Learning the actual names of the radicals


#1

Hello,

So, I basically never use mnemonics when learning a language because they just tend to distract me. Here in WaniKani, I’ve just used the silly names as an additional memory game since there’s not really anyway to not learn them (I tend to cheat with them, though). But now to my question;

Has anyone used the actual names of the radicals and learned them by adding them to the notes? Such as ⼉ (ひとあし), ⼫ (しかばね), 气 (きがまえ) etc… I suspect that the Japanese school kids learn these at some point as well?


#2

Yes, Japanese people learn the Kangxi radicals in school. These are not the same concept as WK’s radicals, which are “kanji parts.” Each kanji only has one Kangxi radical associated with it, regardless of how many parts it has. As such, they’re just different things. There are more WK radicals than there are Kangxi radicals.

There’s very little utility to learning the Japanese names, unless you want to take the Kanji Kentei, a kanji proficiency exam (which I’ve done). If that’s what you want to do, knock yourself out.

I’ll point out that even in Japanese the radicals often have multiple names, so I don’t like the idea of calling them the “actual names”.


#3

Thank you! Yeah, I did notice that multiple sources can give different names for a same radical. Could you maybe point me towards a source that you would consider the most accurate? Taking Kanji Kentei would be interesting, indeed. But they’re probably only held in Japan? Maybe that one could be in my future but for now I still have a lot of work to do with JLPT. :’)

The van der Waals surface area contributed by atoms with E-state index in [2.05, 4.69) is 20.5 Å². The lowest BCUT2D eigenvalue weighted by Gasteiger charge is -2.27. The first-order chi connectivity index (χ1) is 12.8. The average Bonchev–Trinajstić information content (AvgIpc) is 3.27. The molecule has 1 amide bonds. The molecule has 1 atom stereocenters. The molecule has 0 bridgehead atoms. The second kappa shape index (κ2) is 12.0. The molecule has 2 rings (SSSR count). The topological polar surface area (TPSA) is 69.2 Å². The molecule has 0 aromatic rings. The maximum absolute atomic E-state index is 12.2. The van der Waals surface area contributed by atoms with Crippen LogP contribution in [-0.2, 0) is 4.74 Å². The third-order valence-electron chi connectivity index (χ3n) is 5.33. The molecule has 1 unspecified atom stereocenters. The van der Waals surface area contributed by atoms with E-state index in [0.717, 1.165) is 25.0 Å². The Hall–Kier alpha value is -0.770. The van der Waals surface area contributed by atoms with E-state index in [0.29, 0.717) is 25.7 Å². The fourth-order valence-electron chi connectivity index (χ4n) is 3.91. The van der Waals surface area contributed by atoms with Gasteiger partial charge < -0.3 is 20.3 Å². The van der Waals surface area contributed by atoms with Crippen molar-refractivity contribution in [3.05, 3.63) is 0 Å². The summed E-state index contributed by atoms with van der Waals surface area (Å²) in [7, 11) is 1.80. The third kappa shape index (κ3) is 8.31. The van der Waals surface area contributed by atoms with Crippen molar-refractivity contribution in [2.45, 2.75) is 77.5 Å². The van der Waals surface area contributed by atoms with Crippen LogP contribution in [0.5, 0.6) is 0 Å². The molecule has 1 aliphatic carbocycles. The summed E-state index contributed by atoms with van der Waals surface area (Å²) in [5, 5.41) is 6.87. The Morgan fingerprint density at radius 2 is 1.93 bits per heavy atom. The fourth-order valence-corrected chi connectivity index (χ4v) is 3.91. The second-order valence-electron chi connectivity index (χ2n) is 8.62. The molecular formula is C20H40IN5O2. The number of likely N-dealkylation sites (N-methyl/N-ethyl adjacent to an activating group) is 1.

#4

You can tale them in other countries, I believe, but I’ve never looked into it because I’m in Japan.

I used Kanken study guides to study for it. You can find them on Amazon if you search 漢検. But even the actual tests use all the applicable names, because it wouldn’t be fair to people who only learned one.


#5

I learned them all, they’re not that useful. Most of them are also stand-alone kanji anyway, the ones that aren’t are usually just modified kanji. There are only 214 so you can learn em in a week or two on anki.

The most useful part for me is being able to recognize which radicals are actually just simplified/modified versions of other kanji. For instance, ⺖, ⺡, and ⺘ are just 心 , 水 , and 手 modified to be crammed into the left side of another kanji. It’s helpful since kanji with ⺖usually have meanings associated with something mental, like 悩 , 快, or 慣 and generally kanji with ⺘conceptually involve the hands somehow, like 投 or 捕. I think you get the point. Wanikani usually tries to preserve the connection, like ⺡(tsunami) obviously involves water but it’s differentiated from the actual water kanji and is better for mnemonics. Nailbat is a bit more of a stretch but you still hold a nailbat in your hands. I have no idea what they were thinking with fish stick though.


#6

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